The plan was fairly simple, both divers would dive through the first sump, one would dekit and the second would then return through the sump with the spare kit and relay each of the workers through, one at a time. The group would then be escorted back through the cave to the next sump where the process would be repeated. It’s important to realise that this meant that for long periods one of the two British divers would be exposed to the risk of drowning if a large flood pulse had come through the cave and flooded the area in which he was waiting, this in addition to the fact that in any dive rescue there is always a risk that the victim will panic, and possibly harm the rescuer or damage his or her equipment. In the history of cave diving nothing like this had ever been attempted before, and in terms of the number of people rescued the dive ranked (for the next twelve days at least) as the second highest number of people ever rescued by cave divers from a flooded cave.
Despite the risks the two divers decided to proceed. It is hard to imagine how disorientating it must be for a non diver to be suddenly immersed in murky brown, fast flowing cave water, wearing unfamiliar equipment, without a wetsuit, and at one point this was illustrated when Rick experienced a minor problem with his kit just as he submerged at the start of a sump and he had to surface again. His new dive “partner” surfaced with him, jumping out of the water and began running along the passage in the direction he thought his friends must have taken, until Rick stopped him and explained he had to do it all over again. Fortunately eventually the “snatch” rescue went as planned and all four men were safely returned to the surface.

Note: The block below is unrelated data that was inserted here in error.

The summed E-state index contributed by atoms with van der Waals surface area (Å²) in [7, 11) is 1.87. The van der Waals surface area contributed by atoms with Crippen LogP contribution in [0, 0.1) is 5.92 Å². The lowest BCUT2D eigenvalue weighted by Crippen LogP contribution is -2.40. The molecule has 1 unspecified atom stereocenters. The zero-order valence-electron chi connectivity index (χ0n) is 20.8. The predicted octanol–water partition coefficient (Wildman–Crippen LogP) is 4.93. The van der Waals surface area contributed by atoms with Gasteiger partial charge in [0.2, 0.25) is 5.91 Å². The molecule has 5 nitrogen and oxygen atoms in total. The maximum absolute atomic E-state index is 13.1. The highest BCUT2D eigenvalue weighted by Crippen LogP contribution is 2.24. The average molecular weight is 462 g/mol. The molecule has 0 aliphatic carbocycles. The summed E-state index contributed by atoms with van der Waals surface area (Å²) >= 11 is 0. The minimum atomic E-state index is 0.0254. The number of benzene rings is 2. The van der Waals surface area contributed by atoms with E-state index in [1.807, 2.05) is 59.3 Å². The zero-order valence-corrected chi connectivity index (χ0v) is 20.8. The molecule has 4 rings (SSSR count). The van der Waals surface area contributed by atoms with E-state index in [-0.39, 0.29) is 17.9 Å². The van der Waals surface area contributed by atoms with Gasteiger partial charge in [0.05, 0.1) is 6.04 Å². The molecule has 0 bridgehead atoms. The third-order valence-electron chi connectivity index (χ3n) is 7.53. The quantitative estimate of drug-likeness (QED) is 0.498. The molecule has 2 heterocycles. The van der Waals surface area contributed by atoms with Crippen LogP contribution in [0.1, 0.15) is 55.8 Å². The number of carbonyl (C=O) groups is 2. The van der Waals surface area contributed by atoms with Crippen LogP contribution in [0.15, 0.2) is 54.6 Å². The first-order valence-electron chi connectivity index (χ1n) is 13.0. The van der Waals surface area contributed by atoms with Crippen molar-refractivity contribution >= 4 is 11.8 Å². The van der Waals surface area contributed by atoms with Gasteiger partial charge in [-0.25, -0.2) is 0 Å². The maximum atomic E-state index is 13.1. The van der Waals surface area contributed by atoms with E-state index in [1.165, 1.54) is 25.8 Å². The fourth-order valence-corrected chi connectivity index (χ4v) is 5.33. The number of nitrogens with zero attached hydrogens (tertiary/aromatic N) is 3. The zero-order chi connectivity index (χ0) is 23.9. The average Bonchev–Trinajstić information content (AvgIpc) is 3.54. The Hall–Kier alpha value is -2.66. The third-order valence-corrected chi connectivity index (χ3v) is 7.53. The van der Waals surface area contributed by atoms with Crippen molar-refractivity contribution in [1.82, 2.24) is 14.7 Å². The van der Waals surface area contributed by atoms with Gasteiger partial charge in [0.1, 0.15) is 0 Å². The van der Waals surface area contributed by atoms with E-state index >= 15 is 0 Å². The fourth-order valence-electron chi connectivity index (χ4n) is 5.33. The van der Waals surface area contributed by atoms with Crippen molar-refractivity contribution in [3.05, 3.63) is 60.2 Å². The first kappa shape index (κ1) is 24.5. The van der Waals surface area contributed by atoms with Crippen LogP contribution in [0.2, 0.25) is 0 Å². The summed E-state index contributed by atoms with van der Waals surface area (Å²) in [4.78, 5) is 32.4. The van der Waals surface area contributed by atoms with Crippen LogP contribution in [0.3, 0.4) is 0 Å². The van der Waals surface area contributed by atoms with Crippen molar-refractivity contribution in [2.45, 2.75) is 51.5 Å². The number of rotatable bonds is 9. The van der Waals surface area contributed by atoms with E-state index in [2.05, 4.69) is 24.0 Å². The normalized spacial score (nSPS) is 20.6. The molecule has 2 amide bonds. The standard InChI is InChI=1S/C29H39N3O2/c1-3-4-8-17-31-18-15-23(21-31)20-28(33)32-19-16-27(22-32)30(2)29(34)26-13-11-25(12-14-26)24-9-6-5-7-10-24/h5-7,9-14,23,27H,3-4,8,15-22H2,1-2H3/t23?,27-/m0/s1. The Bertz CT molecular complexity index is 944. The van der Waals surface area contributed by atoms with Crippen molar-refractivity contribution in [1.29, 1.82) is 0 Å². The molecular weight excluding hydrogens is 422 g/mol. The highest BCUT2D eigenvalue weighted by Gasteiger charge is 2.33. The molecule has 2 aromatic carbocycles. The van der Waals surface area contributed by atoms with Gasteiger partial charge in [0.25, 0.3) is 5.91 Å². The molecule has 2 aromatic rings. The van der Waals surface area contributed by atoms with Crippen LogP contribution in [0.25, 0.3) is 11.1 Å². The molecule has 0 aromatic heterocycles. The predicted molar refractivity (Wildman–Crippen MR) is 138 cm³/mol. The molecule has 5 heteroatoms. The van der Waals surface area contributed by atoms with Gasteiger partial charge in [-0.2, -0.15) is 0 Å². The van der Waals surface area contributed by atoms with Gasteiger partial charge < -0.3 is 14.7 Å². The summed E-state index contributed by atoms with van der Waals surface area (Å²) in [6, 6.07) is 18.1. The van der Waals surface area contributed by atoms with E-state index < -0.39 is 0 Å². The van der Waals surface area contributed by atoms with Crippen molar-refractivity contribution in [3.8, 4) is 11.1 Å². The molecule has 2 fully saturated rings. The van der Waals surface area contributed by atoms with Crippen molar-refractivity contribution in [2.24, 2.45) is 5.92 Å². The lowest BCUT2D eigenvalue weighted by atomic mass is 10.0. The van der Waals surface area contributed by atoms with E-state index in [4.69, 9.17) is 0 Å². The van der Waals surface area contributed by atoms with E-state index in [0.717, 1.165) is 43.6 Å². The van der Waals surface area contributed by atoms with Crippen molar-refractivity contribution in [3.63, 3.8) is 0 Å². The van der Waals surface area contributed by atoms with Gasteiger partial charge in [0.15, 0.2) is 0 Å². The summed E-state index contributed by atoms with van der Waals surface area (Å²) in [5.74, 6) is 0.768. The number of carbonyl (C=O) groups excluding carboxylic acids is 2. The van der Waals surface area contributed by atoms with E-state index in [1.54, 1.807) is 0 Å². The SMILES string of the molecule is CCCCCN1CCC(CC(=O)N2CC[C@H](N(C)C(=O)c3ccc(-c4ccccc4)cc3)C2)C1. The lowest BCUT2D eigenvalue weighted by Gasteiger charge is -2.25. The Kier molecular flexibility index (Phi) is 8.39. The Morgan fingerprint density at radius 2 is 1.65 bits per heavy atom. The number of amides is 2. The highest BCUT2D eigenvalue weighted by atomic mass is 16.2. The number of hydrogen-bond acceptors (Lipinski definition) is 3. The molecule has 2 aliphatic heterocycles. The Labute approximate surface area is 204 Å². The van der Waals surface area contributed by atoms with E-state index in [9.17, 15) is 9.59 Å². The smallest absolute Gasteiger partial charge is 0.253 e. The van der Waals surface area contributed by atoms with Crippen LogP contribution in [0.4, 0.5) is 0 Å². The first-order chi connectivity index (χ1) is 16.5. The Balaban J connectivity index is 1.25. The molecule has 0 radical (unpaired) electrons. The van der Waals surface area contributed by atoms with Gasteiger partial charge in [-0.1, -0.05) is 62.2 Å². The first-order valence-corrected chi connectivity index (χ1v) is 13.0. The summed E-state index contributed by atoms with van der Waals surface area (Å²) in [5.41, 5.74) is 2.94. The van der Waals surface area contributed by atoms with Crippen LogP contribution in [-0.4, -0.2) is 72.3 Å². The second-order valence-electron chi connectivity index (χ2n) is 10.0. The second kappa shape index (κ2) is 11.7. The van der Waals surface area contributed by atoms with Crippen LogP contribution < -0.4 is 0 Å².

Rick highlighted the contributions of overseas divers, including Australians Doctor Richard Harris and Veterinary Surgeon Craig Challen and Belgian diver Ben Reymenants as well as contributions from the surface team, notably Vernon Unsworth. Vernon’s in depth knowledge of the cave meant he played a key part in the overall rescue, as well as persuading the Thai authorities to contact British divers, his years of observations of flooding in the cave proved invaluable. At one point, when several hundred rescuers were working in the show cave section he warned that section of cave would flood within two to three hours, and advised evacuation. Had he not the casualty count could have been much higher. Vernon also helped persuade the authorities that the flooding in the cave would take much longer to drop naturally after the end of the monsoon season, and explained that it could be as late as January before the area the boys were trapped in might reopen.
Rick also went on to explain that it took time to build the credibility of the divers with the Thai authorities, understandably as they were being bombarded by suggestions and offers of help from all sides. Both Vernon’s advice and the rescue of the four trapped rescuers played a big part in building the credibility of the dive team, and marked key moments in the process that eventually as we all now know led to the successful dives to free the Wild Boars.
Rick was then joined for a question and answer session by fellow divers John Volanthen, Chris Jewell, Connor Roe and Josh Bratchley. At the end of the lecture Rick received a two minute standing ovation – a chance for cavers to show our appreciation for their efforts.
Les Williams, Chairman of the British Caving Association, commenting today on the rescue of the Thai rescuers said “It’s one of the most remarkable aspects of this whole event that such an amazing thing was a mere side show that never even made the press”.
When we remember and recognise the work of the British cave divers and cave divers from other countries in Tham Luang we should recognise not only did they save the thirteen – between them they saved seventeen lives.